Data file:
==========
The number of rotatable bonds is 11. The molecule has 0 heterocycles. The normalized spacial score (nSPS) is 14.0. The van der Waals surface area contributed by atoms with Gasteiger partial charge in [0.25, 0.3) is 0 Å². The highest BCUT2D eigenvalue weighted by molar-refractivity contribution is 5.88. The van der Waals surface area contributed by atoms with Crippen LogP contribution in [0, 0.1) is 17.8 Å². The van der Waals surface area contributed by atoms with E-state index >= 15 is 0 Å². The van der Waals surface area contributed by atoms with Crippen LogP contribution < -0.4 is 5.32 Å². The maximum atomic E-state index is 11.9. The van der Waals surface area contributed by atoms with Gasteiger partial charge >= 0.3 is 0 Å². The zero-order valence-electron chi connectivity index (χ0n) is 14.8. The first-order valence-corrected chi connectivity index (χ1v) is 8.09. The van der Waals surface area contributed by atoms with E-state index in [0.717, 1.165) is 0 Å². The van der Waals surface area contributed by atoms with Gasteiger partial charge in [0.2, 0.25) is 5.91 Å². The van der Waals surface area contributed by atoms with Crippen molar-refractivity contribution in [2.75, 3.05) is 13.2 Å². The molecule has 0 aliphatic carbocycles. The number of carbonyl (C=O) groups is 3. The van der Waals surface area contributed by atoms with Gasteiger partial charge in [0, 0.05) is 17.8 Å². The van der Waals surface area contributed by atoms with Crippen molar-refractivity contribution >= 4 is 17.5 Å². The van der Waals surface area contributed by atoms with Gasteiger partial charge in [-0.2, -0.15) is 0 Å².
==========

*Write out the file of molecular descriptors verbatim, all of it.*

The number of rotatable bonds is 11. The molecule has 0 heterocycles. The normalized spacial score (nSPS) is 14.0. The van der Waals surface area contributed by atoms with Gasteiger partial charge in [0.25, 0.3) is 0 Å². The highest BCUT2D eigenvalue weighted by molar-refractivity contribution is 5.88. The van der Waals surface area contributed by atoms with Crippen LogP contribution in [0, 0.1) is 17.8 Å². The van der Waals surface area contributed by atoms with E-state index >= 15 is 0 Å². The van der Waals surface area contributed by atoms with Crippen LogP contribution < -0.4 is 5.32 Å². The maximum atomic E-state index is 11.9. The van der Waals surface area contributed by atoms with Gasteiger partial charge >= 0.3 is 0 Å². The zero-order valence-electron chi connectivity index (χ0n) is 14.8. The first-order valence-corrected chi connectivity index (χ1v) is 8.09. The van der Waals surface area contributed by atoms with E-state index in [0.717, 1.165) is 0 Å². The van der Waals surface area contributed by atoms with Gasteiger partial charge in [0.2, 0.25) is 5.91 Å². The van der Waals surface area contributed by atoms with Crippen molar-refractivity contribution in [2.75, 3.05) is 13.2 Å². The molecule has 0 aliphatic carbocycles. The number of carbonyl (C=O) groups is 3. The van der Waals surface area contributed by atoms with Gasteiger partial charge in [0, 0.05) is 17.8 Å². The van der Waals surface area contributed by atoms with Crippen molar-refractivity contribution >= 4 is 17.5 Å². The van der Waals surface area contributed by atoms with Gasteiger partial charge in [-0.2, -0.15) is 0 Å².